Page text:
GB: Working with nine people is hard to imagine.  It’s hard to believe that nine brains approaching this project would be a positive experience, especially since it was kind of random where some of us knew each other and some of us didn’t.  But the fact is, it works. We had Gutbox’s first solo show at the Y Gallery.  People came into that show that had never seen our work and they wanted to know who the artist was.  The pieces look like one person could have created them, when in fact it was many.

COMPANY: You each have a really unique aesthetic, are there ever difficulties concerning your artistic differences?

GB: The clashes have been very limited.  There have been occasions where things don’t really go well together, but it’s all trial and error.  But we’ve learned how to deal with it. Plus, it helps that we laid down some ground rules at the beginning.  Basically, we understand that what we do on each panel is worth something.  Our time is worth something.  So none of us will just paint over something someone has done  simply because we don’t like it.  We try to work around and within each other’s process.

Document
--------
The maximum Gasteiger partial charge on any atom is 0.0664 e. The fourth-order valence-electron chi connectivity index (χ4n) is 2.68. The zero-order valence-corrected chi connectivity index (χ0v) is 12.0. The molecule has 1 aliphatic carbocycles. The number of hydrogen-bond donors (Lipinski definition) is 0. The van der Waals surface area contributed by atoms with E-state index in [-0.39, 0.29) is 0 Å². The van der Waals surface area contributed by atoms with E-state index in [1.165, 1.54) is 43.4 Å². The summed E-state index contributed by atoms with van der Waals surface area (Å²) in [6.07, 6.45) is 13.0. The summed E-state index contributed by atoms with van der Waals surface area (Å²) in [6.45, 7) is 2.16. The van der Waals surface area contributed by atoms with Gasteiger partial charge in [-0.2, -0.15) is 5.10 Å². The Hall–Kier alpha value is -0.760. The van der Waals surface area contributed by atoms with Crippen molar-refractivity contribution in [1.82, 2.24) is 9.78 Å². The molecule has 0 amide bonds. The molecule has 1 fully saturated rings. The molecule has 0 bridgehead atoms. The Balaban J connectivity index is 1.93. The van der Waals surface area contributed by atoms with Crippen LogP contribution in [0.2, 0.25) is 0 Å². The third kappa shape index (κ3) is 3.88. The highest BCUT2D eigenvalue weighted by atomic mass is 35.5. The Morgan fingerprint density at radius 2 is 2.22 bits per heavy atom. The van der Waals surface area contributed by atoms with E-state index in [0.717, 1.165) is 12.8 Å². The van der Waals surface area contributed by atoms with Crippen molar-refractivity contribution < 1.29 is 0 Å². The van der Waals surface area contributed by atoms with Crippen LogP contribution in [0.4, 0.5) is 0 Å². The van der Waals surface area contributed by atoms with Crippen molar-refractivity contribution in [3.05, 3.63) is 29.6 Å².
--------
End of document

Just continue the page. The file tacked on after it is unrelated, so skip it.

Every once in a while there will be a panel that’s just getting a little hideous, like it’s just gone in a weird direction.  Then we can say, okay, this one, you can really go for it, you can destroy this, and I don’t care what you do to this.  Or the other way around - you can say, I really love this panel, try and keep a lot of these elements.  But one of us would never throw something out because someone was angry or didn’t like it.  Instead, the point is to try and evolve it, to add something and make it your own.  You have an obligation to be focused on your own contribution, because that is what you are bringing to the table.  With each piece there can be interesting dynamics.  Some of our favorites were a mess at one point.  And we’re all friends in the end.

COMPANY:  How do you manage these decisions?  Do you circulate email or do you have formal discussions?

GB:  We do all those things, but it’s very organic.  It kind of happened over time through our relationships with each other.  We developed this trust, and so that trust kind of bled into the work as time went along.  As time went along, those decisions became intuitive.  Not everyone makes it to every meeting, but we trust each other’s judgment.  We’re more of a cacophony than a symphony – we each contribute our own ideas and aesthetics, but in the end we come together to make decisions.

COMPANY: How do you function in terms of representation, shows, and selling?  Is there reluctance on the part of galleries to be working with a group?